In many ways, this is an evasive maneuver worth making. And we can even avoid the conservative critique that this horizontal movement cheapens what it encounters, reducing it to spectacle. Certainly the quantity of work placed on display can become an issue, but networks now spread much wider than ever before – much has been made available, and it is up to you to sort through it. The contemporary as a cacophonic mess gives us enormous hope.
But let’s not underestimate how the contemporary art system can atomize with some degree of cohesiveness. True, many peripheries have been mobilized not as peripheries, but as centers in their own right. But, seen from the so-called peripheries and centers alike, does this system really learn, or does it merely engage with its many territories by installing the monolithic prospect of hyperspectacle? If we are indeed aware that something is lost and something is gained in any process of translation, are we as certain that the regime of visibility installed by contemporary art functions by placing various local vernaculars into contact with each other on their own terms (as it promises to do), or is it something like the international biennial circuit, asserting its own language distinct from center and periphery alike?
In this way, the contemporary starts to reveal itself to be something like a glass ceiling, an invisible barrier that seals us together precisely by its very invisibility. We acknowledge one another, individual artists, certain cities, social scenes, a few collective tendencies that seem to arrive more as common interests than social projections, but nothing attains critical mass under any umbrella beyond “the contemporary.” It’s not so different from how we understand capitalism to work, through one-to-one relationships that are seemingly too small-scale to be complicit with anything, masking the hidden ultimatum of an innocuous protocol – if we begin to discern its shape, either it shifts, or we become obsolete: uncontemporary. But then perhaps that would not be such a bad thing …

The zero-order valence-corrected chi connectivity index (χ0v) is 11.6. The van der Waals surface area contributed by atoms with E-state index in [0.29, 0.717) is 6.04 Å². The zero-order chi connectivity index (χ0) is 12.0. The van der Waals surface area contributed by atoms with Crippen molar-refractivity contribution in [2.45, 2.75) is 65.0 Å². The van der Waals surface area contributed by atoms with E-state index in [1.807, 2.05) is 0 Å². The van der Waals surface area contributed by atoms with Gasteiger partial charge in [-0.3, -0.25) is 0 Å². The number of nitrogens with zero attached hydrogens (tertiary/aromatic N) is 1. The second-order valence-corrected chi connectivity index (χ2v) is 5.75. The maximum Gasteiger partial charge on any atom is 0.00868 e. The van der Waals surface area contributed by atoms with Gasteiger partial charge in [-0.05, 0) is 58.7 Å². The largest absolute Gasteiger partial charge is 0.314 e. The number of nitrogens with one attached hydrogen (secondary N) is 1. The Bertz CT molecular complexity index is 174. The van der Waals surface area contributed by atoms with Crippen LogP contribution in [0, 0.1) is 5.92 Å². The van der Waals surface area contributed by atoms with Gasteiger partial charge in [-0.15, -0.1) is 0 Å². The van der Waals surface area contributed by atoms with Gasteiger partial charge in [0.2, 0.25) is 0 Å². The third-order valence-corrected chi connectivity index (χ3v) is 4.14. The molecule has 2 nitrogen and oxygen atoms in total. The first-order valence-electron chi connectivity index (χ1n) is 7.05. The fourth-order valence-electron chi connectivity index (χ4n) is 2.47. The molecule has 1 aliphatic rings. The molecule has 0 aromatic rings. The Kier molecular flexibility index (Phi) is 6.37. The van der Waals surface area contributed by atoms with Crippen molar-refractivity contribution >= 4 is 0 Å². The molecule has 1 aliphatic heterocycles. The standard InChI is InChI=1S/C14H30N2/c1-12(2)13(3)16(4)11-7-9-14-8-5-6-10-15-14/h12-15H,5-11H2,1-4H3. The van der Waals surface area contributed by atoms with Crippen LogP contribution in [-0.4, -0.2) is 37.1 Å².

Dieser Text erschien zuerst in: e-f lux journal # 12, January 2010, http://www.e-f lux.com/journal/what-is-contemporary-art-issue-two/ [3.4.2013].

[Dieser Text findet sich im Reader Nr. 1 auf S. 26.]

[Es sind keine weiteren Materialien zu diesem Beitrag hinterlegt.]

Julieta Aranda

(*1975, Mexiko-Stadt) ist Künstlerin und lebt und arbeitet in Berlin und New York. Ausstellungen an der Documenta 13, Performa 11, Gwangju Biennale 2012, Venedig Biennale 2011, Guggenheim NY, New Museum New York, Royal College, Istanbul Biennale, Liverpool Biennale, u.a. Künstlerische Kollaborationen mit Anton Vidokle mit dem und Brian Kuan Wood sie 1999 auch e-flux gründete.


Brian Wood

(*1972 in Essex Junction, Vermont/Canada) ist ein US-amerikanischer Comicautor, -zeichner und Grafikdesigner. Er ist hauptsächlich für seine Arbeit als Autor von Comics wie DMZ und Northlanders bekannt. Er lebt in Brooklyn, New York. Web: http://www.brianwood.com/


Anton Vidokle

(*1965) ist Künstler und Projektinitiator. Seine Werke wurden international auf zahlreichen Biennalen und in Museen ausgestellt. Gemeinsam mit Julieta Aranda gründete er die Plattform e-flux und organisierte diverse Projekte wie etwa „Next Documenta Should Be Curated By An Artist“, „Do it“, „Utopia Station“, „An Image Bank for Everyday Revolutionary Life“ und „Martha Rosler Library“. Als Reaktion auf die abgesagte Manifesta 6 organisierte Vidokle mit „Unitednationsplaza“ ein einjähriges Projekt in Berlin, an dem sich mehr als hundert Künstler, Philosophen und Autoren beteiligten. Web: http://www.unitednationsplaza.org/


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Aranda, Julieta  ·  Gehry, Frank O.  ·  Kuan Wood, Brian  ·  Vidokle, Anton